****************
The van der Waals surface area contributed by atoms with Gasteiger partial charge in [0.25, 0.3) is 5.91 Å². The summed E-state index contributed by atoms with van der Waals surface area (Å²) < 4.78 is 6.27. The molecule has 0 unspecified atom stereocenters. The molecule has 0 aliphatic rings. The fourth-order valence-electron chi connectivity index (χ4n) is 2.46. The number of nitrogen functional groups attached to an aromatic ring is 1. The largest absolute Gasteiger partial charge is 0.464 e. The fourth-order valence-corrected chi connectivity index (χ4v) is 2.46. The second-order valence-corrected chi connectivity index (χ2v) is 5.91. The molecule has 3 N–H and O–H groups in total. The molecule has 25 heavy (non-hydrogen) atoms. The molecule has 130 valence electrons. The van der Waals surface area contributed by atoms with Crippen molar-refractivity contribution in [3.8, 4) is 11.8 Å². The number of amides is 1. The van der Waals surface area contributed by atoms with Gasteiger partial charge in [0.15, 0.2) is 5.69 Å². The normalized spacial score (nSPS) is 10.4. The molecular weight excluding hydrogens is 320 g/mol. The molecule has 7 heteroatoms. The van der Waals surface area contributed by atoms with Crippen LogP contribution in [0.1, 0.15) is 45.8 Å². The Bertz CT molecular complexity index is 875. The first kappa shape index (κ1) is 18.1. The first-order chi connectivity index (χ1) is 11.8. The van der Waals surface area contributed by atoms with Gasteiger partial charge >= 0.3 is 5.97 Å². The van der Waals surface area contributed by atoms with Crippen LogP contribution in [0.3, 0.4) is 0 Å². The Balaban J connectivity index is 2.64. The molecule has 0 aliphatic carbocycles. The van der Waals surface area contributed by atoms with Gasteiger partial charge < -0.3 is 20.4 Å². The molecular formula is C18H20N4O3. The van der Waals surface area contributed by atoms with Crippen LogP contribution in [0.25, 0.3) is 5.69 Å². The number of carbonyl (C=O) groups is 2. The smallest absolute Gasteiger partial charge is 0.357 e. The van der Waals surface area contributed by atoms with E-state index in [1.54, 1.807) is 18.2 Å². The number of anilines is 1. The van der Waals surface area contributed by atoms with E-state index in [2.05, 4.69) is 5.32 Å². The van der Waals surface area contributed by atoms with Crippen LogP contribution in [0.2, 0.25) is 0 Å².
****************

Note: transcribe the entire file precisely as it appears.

The van der Waals surface area contributed by atoms with Gasteiger partial charge in [0.25, 0.3) is 5.91 Å². The summed E-state index contributed by atoms with van der Waals surface area (Å²) < 4.78 is 6.27. The molecule has 0 unspecified atom stereocenters. The molecule has 0 aliphatic rings. The fourth-order valence-electron chi connectivity index (χ4n) is 2.46. The number of nitrogen functional groups attached to an aromatic ring is 1. The largest absolute Gasteiger partial charge is 0.464 e. The fourth-order valence-corrected chi connectivity index (χ4v) is 2.46. The second-order valence-corrected chi connectivity index (χ2v) is 5.91. The molecule has 3 N–H and O–H groups in total. The molecule has 25 heavy (non-hydrogen) atoms. The molecule has 130 valence electrons. The van der Waals surface area contributed by atoms with Crippen molar-refractivity contribution in [3.8, 4) is 11.8 Å². The number of amides is 1. The van der Waals surface area contributed by atoms with Gasteiger partial charge in [0.15, 0.2) is 5.69 Å². The normalized spacial score (nSPS) is 10.4. The molecular weight excluding hydrogens is 320 g/mol. The molecule has 7 heteroatoms. The van der Waals surface area contributed by atoms with Crippen LogP contribution in [0.1, 0.15) is 45.8 Å². The Bertz CT molecular complexity index is 875. The first kappa shape index (κ1) is 18.1. The first-order chi connectivity index (χ1) is 11.8. The van der Waals surface area contributed by atoms with Gasteiger partial charge >= 0.3 is 5.97 Å². The van der Waals surface area contributed by atoms with Crippen LogP contribution in [0.3, 0.4) is 0 Å². The Balaban J connectivity index is 2.64. The molecule has 0 aliphatic carbocycles. The van der Waals surface area contributed by atoms with Gasteiger partial charge < -0.3 is 20.4 Å². The molecular formula is C18H20N4O3. The van der Waals surface area contributed by atoms with Crippen LogP contribution in [0.25, 0.3) is 5.69 Å². The number of carbonyl (C=O) groups is 2. The smallest absolute Gasteiger partial charge is 0.357 e. The van der Waals surface area contributed by atoms with E-state index in [1.54, 1.807) is 18.2 Å². The number of anilines is 1. The van der Waals surface area contributed by atoms with E-state index in [2.05, 4.69) is 5.32 Å². The van der Waals surface area contributed by atoms with Crippen LogP contribution in [0.2, 0.25) is 0 Å².